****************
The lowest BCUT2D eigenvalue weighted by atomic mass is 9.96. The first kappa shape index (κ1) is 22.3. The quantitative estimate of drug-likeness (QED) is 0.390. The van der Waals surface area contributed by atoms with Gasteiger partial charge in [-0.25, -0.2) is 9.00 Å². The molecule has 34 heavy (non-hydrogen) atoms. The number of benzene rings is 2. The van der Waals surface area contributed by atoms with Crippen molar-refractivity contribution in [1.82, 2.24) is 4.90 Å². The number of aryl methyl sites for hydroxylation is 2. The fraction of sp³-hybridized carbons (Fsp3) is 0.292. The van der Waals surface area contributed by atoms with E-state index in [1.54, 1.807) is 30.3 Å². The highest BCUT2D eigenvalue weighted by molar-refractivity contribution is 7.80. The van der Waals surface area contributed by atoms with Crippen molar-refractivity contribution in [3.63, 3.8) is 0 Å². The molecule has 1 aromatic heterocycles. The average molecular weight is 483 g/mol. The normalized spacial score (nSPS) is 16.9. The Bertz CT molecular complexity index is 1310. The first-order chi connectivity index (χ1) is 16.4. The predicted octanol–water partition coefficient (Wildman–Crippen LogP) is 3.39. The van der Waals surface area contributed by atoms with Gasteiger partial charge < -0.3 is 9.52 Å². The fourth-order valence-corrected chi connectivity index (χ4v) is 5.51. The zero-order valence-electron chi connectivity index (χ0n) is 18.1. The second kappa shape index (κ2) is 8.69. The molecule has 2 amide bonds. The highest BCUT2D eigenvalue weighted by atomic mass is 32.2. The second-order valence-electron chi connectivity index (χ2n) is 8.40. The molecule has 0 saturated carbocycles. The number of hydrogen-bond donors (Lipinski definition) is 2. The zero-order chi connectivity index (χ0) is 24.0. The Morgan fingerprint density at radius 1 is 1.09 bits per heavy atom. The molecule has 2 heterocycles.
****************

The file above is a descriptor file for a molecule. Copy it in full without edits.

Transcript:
The lowest BCUT2D eigenvalue weighted by atomic mass is 9.96. The first kappa shape index (κ1) is 22.3. The quantitative estimate of drug-likeness (QED) is 0.390. The van der Waals surface area contributed by atoms with Gasteiger partial charge in [-0.25, -0.2) is 9.00 Å². The molecule has 34 heavy (non-hydrogen) atoms. The number of benzene rings is 2. The van der Waals surface area contributed by atoms with Crippen molar-refractivity contribution in [1.82, 2.24) is 4.90 Å². The number of aryl methyl sites for hydroxylation is 2. The fraction of sp³-hybridized carbons (Fsp3) is 0.292. The van der Waals surface area contributed by atoms with E-state index in [1.54, 1.807) is 30.3 Å². The highest BCUT2D eigenvalue weighted by molar-refractivity contribution is 7.80. The van der Waals surface area contributed by atoms with Crippen molar-refractivity contribution in [3.63, 3.8) is 0 Å². The molecule has 1 aromatic heterocycles. The average molecular weight is 483 g/mol. The normalized spacial score (nSPS) is 16.9. The Bertz CT molecular complexity index is 1310. The first-order chi connectivity index (χ1) is 16.4. The predicted octanol–water partition coefficient (Wildman–Crippen LogP) is 3.39. The van der Waals surface area contributed by atoms with Gasteiger partial charge < -0.3 is 9.52 Å². The fourth-order valence-corrected chi connectivity index (χ4v) is 5.51. The zero-order valence-electron chi connectivity index (χ0n) is 18.1. The second kappa shape index (κ2) is 8.69. The molecule has 2 amide bonds. The highest BCUT2D eigenvalue weighted by atomic mass is 32.2. The second-order valence-electron chi connectivity index (χ2n) is 8.40. The molecule has 0 saturated carbocycles. The number of hydrogen-bond donors (Lipinski definition) is 2. The zero-order chi connectivity index (χ0) is 24.0. The Morgan fingerprint density at radius 1 is 1.09 bits per heavy atom. The molecule has 2 heterocycles.